Of course, one of the first questions one might ask about any new job is “How much does it pay?” However, when it considering an at-home call center salary, the question becomes “How does it pay?” because virtual call centers have varying methods of calculating pay, depending on whether it is an employment job or an independent contractor position. See more about the difference between employment and contracting call center jobs.
Call center jobs may pay an hourly wage, a per-call or per-minute rate, or one of these rates with an incentive. If a job is an employment position in the U.S. it must pay minimum wage in the state where the agent lives. However, independent contractors do not have to receive minimum wage.
Call Center Hourly Rates
Both independent contracting and employment call centers may pay an hourly rate, but it is more common in employment positions. Basic pay rates (not including incentives) range from the U.S. minimum wage of $7.25 to as much $12 an hour. Bilingual agents may be paid at the upper end of the scale because there is often a pay differential of $1 or more per hour for bilingual call center jobs.
Any call center job that pays more than $12/hour is likely including the incentive in its average pay, looking for very specialized skills and experience (such as telehealth nursing jobs) or charging fees to its workers. As with a brick-and-mortar job, pay is often based on the average wage in the geographic area of the worker, so the same company may pay employees in different states different hourly wages.
Independent contractors should figure in any training fees, unpaid training time or other pay deductions that companies may charge when calculating their true hourly wage. And both employees and contractors should calculate the ongoing and one-time external costs, such as Internet/phone service, headsets, computer equipment, virus scan subscriptions, etc., when calculating their hourly rate. (Plus, these things may be tax deductions, so keep good records.)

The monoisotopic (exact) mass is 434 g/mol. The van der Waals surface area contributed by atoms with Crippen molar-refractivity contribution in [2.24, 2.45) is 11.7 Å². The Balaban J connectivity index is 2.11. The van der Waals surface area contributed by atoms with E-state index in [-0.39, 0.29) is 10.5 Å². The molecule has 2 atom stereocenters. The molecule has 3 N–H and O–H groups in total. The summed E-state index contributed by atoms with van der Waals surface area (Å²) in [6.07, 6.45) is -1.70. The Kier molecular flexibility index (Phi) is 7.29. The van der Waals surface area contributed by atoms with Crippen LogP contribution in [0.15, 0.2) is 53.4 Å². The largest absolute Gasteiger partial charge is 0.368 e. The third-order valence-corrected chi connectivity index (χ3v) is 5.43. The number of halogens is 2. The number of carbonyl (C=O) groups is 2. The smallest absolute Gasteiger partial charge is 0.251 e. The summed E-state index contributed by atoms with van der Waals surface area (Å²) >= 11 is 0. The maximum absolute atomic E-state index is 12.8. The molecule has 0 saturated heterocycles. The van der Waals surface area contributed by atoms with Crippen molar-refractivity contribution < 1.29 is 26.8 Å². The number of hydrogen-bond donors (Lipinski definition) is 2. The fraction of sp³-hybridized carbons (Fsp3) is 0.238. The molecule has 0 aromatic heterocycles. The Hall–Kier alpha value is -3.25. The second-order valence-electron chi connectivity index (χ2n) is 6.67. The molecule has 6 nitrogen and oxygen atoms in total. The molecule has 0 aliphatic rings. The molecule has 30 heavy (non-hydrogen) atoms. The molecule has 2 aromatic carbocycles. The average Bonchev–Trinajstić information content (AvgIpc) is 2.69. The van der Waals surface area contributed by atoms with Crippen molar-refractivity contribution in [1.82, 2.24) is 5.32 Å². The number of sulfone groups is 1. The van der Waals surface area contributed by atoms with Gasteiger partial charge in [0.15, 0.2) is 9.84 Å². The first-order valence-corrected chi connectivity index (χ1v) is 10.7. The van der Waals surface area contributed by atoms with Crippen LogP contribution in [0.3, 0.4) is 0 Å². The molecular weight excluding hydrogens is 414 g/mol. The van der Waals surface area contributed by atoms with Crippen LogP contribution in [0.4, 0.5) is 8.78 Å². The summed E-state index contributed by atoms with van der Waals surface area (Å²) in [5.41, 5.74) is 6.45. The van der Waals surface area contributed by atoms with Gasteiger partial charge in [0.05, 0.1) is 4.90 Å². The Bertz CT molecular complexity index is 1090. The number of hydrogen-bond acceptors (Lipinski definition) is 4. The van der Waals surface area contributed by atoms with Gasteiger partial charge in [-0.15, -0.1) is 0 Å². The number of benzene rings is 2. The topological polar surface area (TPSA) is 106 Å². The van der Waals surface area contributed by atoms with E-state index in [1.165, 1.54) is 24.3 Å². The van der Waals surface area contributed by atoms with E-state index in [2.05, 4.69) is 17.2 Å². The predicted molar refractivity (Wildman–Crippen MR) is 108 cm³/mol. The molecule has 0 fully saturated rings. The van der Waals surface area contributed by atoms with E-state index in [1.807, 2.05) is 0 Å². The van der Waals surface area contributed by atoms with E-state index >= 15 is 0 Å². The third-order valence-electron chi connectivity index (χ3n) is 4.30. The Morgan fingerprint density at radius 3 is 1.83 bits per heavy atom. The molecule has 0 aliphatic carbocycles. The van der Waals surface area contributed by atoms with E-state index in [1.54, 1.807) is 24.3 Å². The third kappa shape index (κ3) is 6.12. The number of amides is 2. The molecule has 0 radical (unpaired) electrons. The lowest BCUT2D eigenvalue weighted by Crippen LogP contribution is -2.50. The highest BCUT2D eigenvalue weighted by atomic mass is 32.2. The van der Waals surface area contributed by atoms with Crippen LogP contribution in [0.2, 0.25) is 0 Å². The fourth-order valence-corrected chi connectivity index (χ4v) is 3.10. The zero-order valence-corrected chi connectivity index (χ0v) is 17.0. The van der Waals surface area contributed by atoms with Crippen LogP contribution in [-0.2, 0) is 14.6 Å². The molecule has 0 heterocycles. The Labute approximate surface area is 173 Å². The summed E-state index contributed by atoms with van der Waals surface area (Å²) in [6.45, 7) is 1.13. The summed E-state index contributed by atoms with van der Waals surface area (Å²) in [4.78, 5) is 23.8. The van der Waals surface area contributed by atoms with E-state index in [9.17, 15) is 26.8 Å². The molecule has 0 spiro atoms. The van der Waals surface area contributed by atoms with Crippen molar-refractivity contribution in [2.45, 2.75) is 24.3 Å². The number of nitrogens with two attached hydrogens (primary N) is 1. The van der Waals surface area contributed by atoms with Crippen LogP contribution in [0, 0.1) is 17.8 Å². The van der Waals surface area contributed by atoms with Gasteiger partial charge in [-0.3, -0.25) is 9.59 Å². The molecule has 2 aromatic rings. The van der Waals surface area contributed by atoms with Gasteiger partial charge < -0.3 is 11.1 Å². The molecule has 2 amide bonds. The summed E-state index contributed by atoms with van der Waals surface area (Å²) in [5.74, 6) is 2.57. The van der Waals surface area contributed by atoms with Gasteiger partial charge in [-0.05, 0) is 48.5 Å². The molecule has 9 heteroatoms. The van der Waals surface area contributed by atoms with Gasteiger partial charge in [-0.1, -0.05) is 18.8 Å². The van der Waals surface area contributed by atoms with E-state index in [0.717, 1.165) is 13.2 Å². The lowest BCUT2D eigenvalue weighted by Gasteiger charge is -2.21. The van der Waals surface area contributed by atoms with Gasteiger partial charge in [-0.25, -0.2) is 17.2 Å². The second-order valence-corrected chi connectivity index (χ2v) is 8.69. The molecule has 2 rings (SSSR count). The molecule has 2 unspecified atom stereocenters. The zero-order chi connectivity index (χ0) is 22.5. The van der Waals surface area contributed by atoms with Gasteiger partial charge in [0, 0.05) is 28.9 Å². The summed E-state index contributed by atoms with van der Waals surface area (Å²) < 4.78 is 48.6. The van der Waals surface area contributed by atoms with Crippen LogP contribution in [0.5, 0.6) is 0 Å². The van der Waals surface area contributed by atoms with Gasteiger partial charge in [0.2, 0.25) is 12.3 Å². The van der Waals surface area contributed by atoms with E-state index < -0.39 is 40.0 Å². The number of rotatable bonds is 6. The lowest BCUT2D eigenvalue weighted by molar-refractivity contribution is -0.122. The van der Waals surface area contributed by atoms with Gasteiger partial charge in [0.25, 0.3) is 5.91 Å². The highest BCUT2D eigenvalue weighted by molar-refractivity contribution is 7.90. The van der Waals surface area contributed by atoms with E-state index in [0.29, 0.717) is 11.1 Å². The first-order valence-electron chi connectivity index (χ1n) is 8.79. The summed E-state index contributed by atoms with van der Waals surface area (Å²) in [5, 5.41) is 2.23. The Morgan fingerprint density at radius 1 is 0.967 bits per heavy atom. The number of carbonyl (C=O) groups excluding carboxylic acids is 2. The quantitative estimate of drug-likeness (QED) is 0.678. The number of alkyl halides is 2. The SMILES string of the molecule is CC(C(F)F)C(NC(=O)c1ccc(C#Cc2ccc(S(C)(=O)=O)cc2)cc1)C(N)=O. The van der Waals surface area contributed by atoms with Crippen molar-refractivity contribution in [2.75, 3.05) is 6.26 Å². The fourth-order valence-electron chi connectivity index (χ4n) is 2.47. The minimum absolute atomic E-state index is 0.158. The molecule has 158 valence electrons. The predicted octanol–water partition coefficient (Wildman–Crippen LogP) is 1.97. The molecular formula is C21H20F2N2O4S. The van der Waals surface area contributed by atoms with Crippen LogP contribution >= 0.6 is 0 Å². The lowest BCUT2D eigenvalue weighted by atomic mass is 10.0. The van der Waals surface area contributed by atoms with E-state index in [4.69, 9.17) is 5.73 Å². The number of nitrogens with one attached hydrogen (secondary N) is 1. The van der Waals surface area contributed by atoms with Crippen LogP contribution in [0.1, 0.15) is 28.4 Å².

Per-Call and Per-Minute Rates
Agents compensated on a per-call and per-minute basis (or for “talk time”) are paid only for time on the phone—not for time waiting for calls to come in. And there is little way to know if calls will come in a steady flow. Per-call pay rates might be anywhere from $.10 to $.25 per minute, but there is no way to know what this might work out to as an hourly rate. For those paid per call, obviously moving quickly through calls means more money.
Employment positions will pay a minimum hourly wage—usually minimum wage—if too few calls come for an agent to earn the basic wage. However, independent contractors rarely get such protections, and can easily make less than the minimum wage. Because taxes aren’t taken out of independent contractors’ wages (though contractors pay these later at tax time), it can appear that they are making more money than their hourly-wage counterparts.
Agents paid on a per-call or per-minute basis should make a habit of calculating their pay on an hourly basis for their own records so they can project paychecks, compare their current jobs with potential jobs and be sure they are getting the going rate for call center work. Also, as with those paid on an hourly basis, it’s a good idea to figure in any costs associated with working at a company.
In the vast majority of cases, incentives for both employees and contractors are added to one of the base pay systems above. There could be a few independent contractor sales jobs that are incentive only, but these are rare. Incentives could simply mean commissions on sales (a percent of the amount sold), but there are many other types of incentive pay programs that call center companies use. Companies might offer cash bonuses for sales of a certain product, for sales above a certain amount, for the top seller of the day/week/month, etc. But incentives can be offered in non-sales jobs too. Companies might offer a higher rate for those who complete a certain number of calls per hour, a bonus for those with good customer service feedback or a certain number of calls/surveys completed.
Regardless of how a company calculates incentives, agents starting a new job will not be able to project incentive pay until they’ve been on the job for a while. And even then, it will fluctuate.
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